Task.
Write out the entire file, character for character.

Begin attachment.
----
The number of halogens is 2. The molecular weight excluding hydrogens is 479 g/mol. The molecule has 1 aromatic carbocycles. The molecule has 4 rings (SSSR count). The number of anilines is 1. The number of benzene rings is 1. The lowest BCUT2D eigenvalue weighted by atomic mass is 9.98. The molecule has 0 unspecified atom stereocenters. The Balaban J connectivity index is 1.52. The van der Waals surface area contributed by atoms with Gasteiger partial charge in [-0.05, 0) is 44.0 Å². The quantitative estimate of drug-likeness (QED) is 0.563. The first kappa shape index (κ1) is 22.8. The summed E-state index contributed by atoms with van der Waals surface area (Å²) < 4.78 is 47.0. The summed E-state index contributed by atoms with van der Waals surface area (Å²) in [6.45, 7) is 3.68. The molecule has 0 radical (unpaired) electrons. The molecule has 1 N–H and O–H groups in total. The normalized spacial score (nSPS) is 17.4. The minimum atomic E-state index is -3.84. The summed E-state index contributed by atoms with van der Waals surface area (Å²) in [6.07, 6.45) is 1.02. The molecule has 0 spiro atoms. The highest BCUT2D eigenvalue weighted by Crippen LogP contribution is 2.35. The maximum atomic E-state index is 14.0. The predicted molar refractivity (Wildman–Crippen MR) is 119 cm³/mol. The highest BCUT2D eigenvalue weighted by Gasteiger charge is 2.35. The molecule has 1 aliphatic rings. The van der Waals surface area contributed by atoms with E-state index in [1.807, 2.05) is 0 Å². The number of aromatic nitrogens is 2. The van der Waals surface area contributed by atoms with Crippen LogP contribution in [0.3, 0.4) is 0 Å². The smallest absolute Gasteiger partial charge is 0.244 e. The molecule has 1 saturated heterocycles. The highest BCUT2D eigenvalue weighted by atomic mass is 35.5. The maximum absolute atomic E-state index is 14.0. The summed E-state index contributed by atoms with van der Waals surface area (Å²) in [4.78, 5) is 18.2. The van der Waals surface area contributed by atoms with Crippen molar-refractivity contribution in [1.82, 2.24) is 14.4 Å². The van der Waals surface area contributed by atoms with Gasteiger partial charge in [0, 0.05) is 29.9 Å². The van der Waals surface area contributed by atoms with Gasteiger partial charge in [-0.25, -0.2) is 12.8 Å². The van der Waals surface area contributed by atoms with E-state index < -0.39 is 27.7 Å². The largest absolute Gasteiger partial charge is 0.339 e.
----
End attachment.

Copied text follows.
The number of halogens is 2. The molecular weight excluding hydrogens is 479 g/mol. The molecule has 1 aromatic carbocycles. The molecule has 4 rings (SSSR count). The number of anilines is 1. The number of benzene rings is 1. The lowest BCUT2D eigenvalue weighted by atomic mass is 9.98. The molecule has 0 unspecified atom stereocenters. The Balaban J connectivity index is 1.52. The van der Waals surface area contributed by atoms with Gasteiger partial charge in [-0.05, 0) is 44.0 Å². The quantitative estimate of drug-likeness (QED) is 0.563. The first kappa shape index (κ1) is 22.8. The summed E-state index contributed by atoms with van der Waals surface area (Å²) < 4.78 is 47.0. The summed E-state index contributed by atoms with van der Waals surface area (Å²) in [6.45, 7) is 3.68. The molecule has 0 radical (unpaired) electrons. The molecule has 1 N–H and O–H groups in total. The normalized spacial score (nSPS) is 17.4. The minimum atomic E-state index is -3.84. The summed E-state index contributed by atoms with van der Waals surface area (Å²) in [6.07, 6.45) is 1.02. The molecule has 0 spiro atoms. The highest BCUT2D eigenvalue weighted by Crippen LogP contribution is 2.35. The maximum atomic E-state index is 14.0. The predicted molar refractivity (Wildman–Crippen MR) is 119 cm³/mol. The highest BCUT2D eigenvalue weighted by Gasteiger charge is 2.35. The molecule has 1 aliphatic rings. The van der Waals surface area contributed by atoms with E-state index in [1.807, 2.05) is 0 Å². The number of aromatic nitrogens is 2. The van der Waals surface area contributed by atoms with Crippen LogP contribution in [0.3, 0.4) is 0 Å². The smallest absolute Gasteiger partial charge is 0.244 e. The molecule has 1 saturated heterocycles. The highest BCUT2D eigenvalue weighted by atomic mass is 35.5. The maximum absolute atomic E-state index is 14.0. The summed E-state index contributed by atoms with van der Waals surface area (Å²) in [4.78, 5) is 18.2. The van der Waals surface area contributed by atoms with Crippen molar-refractivity contribution in [1.82, 2.24) is 14.4 Å². The van der Waals surface area contributed by atoms with Gasteiger partial charge in [0, 0.05) is 29.9 Å². The van der Waals surface area contributed by atoms with Gasteiger partial charge in [-0.25, -0.2) is 12.8 Å². The van der Waals surface area contributed by atoms with E-state index < -0.39 is 27.7 Å². The largest absolute Gasteiger partial charge is 0.339 e.